Cyrtodactylus rex OLIVER, RICHARDS, MUMPUNI & RÖSLER, 2016
Can you confirm these amateur observations of Cyrtodactylus rex?
|Higher Taxa||Gekkonidae, Gekkota, Sauria, Squamata (lizards: geckos)|
|Synonym||Cyrtodactylus rex OLIVER, RICHARDS, MUMPUNI & RÖSLER 2016|
|Distribution||Papua New Guinea (East Sepik Province)|
Type locality: Papua New Guinea, East Sepik Province, un-named camp in Sepik River basin, (4°24'14"S, 142°17'33"E, 55 m elevation)
|Types||Holotype: SAMA R67636 (Field number SJR13190), adult female, collected by S. Richards, 1 March 2011, tissue stored in ethanol at the South Australian Museum ABTC114693.|
Paratypes (n =19). Papua New Guinea: SAMA R67637 (SJR13011) Sandaun Province, Sepik River Basin, un-named camp (4°43'39"S, 141°47'08"E, 425 m a.s.l.), collected by S. Richards on 20 February 2010; BPBM 11522 Morobe Province, Oomsis Forestry Camp (6°41'54.1278"S, 146°48'56.412"E, 400 m a.s.l), collected by A. Allison 3 March 1988; BPBM 18655 Morobe Province, 8.4 km W of Mt Shun- gol summit (6°47'40.56"S, 146°40'49.98"E, 420 m a.s.l.), collected by F. Kraus 23 October 2003; BPBM 34719 Madang Province, Samorek village (4°42'38.0412"S, 145°24'51.3714"E, 690 m a.s.l.), collected by F. Kraus 1 October 2009; BPBM 34747 East Sepik Province, Joromba River, 16.25 km W of Wewak (3°34.732'S, 143°30.020'E, 227 m a.s.l.), collected by F. Kraus 25 September 2009; AMS R13025 Morobe Province, Lae (6°44'S, 147°00'E), collected by E.L. Troughton 18 May 1945; AMS R31940 Morobe Province, Lae Botanic Gardens (6°44'S, 147°00'E), collected by E.L. Troughton 5 September 1969; AMS R129290 East Sepik Province, Maprik (3°25'S, 143°02'E), collected by W.H. Ewers 5 November 1964; AMS R119548–50 Sandaun Province, Torricelli Mts,Wigote (3°39'S, 142°09'E), collected by T. Flannery 22 July 1985; AMNH 92341–2 Morobe Province, Oomsis Creek (6°41'S, 146°48'E), collected by H.M. Van Deusen April 1959; AMNH 95165–8 Morobe Province, Lae (6°44'S, 147°00'E); AMNH 95169 Morobe Province, Busu River, 8 mi. N of Lae; AMNH 95170 Morobe Province, 13 mi. N of Lae, previous six specimens collected by R. Zweifel & G. Sluder July–August 1964.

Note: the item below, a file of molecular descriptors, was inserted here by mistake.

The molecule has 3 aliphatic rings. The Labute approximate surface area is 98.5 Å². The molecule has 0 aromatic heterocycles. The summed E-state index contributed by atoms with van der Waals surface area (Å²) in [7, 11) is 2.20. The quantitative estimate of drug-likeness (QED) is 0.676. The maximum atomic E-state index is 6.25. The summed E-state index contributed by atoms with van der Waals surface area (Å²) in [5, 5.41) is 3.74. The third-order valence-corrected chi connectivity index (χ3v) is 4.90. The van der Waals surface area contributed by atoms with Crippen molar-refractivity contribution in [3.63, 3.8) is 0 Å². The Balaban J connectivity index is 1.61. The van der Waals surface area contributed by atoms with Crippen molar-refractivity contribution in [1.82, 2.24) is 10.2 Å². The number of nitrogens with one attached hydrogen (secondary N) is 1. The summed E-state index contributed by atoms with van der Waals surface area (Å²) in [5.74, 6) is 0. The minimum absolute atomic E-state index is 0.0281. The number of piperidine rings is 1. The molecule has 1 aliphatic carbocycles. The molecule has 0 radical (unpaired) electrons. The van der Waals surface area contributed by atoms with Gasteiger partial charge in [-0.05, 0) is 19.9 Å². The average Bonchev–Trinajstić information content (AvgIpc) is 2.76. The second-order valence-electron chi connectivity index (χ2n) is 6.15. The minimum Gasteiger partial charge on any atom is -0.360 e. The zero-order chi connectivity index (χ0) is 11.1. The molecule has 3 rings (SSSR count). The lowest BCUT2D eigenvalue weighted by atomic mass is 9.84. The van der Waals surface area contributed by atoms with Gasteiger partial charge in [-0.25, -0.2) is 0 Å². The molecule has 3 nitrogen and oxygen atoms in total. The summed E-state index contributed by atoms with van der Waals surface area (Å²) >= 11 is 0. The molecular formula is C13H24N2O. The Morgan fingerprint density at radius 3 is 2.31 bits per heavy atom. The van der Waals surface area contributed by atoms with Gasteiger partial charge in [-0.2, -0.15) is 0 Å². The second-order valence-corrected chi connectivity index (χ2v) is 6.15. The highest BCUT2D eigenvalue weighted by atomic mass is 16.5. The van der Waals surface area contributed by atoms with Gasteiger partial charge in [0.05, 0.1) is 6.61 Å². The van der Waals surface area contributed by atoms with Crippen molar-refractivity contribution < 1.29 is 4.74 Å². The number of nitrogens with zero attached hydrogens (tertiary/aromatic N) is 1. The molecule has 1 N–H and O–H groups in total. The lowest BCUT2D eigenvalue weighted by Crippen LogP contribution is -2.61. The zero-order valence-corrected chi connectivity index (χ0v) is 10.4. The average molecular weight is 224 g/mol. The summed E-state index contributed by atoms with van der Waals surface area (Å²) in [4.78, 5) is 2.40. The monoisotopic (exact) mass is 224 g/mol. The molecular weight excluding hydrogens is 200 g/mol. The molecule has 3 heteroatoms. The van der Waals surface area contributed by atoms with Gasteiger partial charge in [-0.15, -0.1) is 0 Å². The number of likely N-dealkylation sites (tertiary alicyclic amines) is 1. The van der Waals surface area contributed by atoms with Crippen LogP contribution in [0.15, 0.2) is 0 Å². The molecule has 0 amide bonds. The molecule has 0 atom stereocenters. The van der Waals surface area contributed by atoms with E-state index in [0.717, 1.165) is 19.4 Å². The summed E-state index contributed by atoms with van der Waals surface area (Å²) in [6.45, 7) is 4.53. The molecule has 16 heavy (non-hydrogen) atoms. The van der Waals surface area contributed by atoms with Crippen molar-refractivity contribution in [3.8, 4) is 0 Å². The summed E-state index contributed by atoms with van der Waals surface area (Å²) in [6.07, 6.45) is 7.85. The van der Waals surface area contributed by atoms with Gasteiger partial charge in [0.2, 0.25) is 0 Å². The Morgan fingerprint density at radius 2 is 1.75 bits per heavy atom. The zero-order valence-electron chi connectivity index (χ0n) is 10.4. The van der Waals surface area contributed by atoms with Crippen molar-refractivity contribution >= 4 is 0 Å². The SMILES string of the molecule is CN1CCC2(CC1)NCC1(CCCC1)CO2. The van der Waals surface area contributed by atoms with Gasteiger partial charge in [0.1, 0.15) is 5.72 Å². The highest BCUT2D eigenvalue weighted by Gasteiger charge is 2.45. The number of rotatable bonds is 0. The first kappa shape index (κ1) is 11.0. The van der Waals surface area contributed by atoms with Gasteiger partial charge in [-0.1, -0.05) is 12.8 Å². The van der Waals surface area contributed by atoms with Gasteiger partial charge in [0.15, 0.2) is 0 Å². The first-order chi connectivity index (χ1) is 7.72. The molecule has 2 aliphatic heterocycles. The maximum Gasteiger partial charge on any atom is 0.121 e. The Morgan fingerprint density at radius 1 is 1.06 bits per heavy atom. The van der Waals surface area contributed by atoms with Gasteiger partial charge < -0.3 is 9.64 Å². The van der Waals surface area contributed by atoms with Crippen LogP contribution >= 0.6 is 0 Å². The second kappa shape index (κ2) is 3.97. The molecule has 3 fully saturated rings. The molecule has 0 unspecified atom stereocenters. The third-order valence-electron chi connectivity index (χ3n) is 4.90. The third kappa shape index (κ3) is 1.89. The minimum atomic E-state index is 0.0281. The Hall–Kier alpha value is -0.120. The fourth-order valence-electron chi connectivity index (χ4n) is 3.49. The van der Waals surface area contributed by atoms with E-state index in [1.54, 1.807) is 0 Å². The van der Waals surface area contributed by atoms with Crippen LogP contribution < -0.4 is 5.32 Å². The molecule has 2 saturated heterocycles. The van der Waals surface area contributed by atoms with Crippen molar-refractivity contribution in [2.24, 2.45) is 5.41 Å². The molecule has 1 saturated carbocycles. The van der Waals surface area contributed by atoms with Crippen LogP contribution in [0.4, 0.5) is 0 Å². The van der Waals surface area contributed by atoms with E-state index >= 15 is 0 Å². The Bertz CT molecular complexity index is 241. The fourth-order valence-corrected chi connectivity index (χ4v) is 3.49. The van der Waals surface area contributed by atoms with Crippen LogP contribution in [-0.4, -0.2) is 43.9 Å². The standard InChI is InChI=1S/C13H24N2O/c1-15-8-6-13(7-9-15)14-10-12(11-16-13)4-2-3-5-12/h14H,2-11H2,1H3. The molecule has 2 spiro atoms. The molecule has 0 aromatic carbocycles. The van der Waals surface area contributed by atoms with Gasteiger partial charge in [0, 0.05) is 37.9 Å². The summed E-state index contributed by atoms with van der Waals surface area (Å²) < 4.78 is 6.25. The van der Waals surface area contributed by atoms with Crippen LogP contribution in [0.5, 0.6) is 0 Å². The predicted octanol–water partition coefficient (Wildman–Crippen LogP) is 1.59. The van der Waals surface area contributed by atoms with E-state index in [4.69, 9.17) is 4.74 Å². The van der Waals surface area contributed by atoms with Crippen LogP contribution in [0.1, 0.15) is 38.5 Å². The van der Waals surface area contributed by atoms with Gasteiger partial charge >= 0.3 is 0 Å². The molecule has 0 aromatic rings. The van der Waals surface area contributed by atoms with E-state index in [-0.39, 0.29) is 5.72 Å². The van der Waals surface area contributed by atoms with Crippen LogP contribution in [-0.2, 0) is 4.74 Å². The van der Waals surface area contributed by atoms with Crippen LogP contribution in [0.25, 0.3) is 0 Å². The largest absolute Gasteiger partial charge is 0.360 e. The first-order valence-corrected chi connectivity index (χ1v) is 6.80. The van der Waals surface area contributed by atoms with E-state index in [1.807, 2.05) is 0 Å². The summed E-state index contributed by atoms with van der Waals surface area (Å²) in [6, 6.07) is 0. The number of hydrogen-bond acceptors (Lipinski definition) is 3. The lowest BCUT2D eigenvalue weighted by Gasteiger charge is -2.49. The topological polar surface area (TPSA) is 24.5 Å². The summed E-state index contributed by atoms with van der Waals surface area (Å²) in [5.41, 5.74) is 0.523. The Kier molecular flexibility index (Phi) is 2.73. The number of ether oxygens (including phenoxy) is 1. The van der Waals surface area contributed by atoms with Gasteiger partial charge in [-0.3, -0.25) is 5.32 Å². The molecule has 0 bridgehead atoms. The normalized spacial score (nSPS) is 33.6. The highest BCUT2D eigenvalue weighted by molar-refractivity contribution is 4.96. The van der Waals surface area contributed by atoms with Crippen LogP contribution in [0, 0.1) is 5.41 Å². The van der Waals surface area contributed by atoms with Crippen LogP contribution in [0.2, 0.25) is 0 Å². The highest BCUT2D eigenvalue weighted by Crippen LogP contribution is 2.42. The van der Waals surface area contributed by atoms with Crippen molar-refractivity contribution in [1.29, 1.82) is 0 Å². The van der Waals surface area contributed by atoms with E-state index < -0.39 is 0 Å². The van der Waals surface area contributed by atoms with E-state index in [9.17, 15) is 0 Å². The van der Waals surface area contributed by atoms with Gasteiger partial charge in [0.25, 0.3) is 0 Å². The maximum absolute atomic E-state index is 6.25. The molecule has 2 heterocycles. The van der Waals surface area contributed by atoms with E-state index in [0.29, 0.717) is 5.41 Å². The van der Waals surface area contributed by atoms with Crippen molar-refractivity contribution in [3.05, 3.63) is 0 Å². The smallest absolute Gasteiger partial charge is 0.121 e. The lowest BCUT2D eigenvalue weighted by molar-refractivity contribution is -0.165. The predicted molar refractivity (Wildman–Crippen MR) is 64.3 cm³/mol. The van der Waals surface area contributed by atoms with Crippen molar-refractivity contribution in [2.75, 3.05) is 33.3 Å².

|Diagnosis||Diagnosis. A very large Cyrtodactylus (SVL to 172 mm), with a very broad head (HW/SVL 0.20–0.24), enlarged tubercles across the infra-angular region and often extending across the throat, mid-dorsal tubercles in 21 to 27 rows at midpoint of body, subcaudal scales not transversely widened, high number of mid-body ventral scales in transverse series (49–60), moderate number of femoral and precloacal pores (20–38) in a nearly continuous chevron, narrow dark brown barring on the throat, labials and often venter, and dorsal colour pattern on torso including indistinctly defined alternating dark-brown, medium-brown and whitish regions.|
Comparisons. Cyrtodactylus rex sp. n. is readily distinguished from most other Cyrtodactylus by its very large size (SVL up to 172 mm vs generally < 130mm). It further differs from the relatively small number of other large Papuan species as follows. Cyrtodactylus rex sp. n. differs from C. loriae and C. serratus in having enlarged tubercles on the infra-angular region and often extending onto and across the throat (vs absent from both regions), a lower number of pores (up to 38 vs. up to 81), and in lacking enlarged tubercles extending the length of the tail (vs. C. serratus only). Cyrtodactylus rex sp. n. differs from members of the C. lousiadensis group (C. epiroticus (with which it is sympatric in Morobe Province), C. klugei, C. lousiadensis, C. murua, C. robustus, C. salomonensis and C. tripartitus) by its much smaller subcaudal scales, the presences of extensive tubercles on infra-angular region and often the throat, and in its much more poorly defined dark bands or paired blotches on the dorsum (vs. distinctly edged, unbroken transverse light and dark-brown bands). Cyrtodactylus rex sp. n. differs from C. zugi by the presence of dark-brown barring on the throat and venter, tuberculation often extending across the throat (vs. on infra-angular region only), and dorsal colour pattern on torso consisting of alternating indistinct dark-brown, medium brown and whitish regions (vs. alternating dark-brown and off-white). Cyrtodactylus rex sp. n. differs from C. irianjayaensis by the presence of dark-brown barring on the throat and venter (vs. plain and unpatterned), tubercles often extending across the throat (vs. infra-angular region only), dorsal colour pattern on torso consisting of alternating indistinct dark-brown, medium brown and whitish regions (vs. very wide brown transverse blotches on a lighter greyish brown ground colour), and higher number of femoral and precloacal pores (21–38 vs. 7–16). Cyrtodactylus rex sp. n. differs from all populations referred to C. novaeguineae in its wider head (HW/SVL 0.21–0.24 vs. 0.18–0.19) and larger size (SVL 172 vs. 129 mm), and differs from C. equestris sp. n. in its larger size (SVL 172 vs. 139 mm), in having a continuous (or nearly so) row of femoral and precloacal pores, presence of dark barring on the throat and ventral surfaces of body (vs. absent), and ‘messier’ dorsal colouration of alternating indistinct dark-brown, medium brown and whitish regions (vs. light-brown transverse bands or blotches on relatively plain light brownish-grey background).
|Comment||Distribution: see map in Oliver et al. 2016: 120.|
|Etymology||From the latin for king as it is the largest of the over 200 species of Cyrtodactylus, and amongst the largest of all known geckos (Bauer 2013).|
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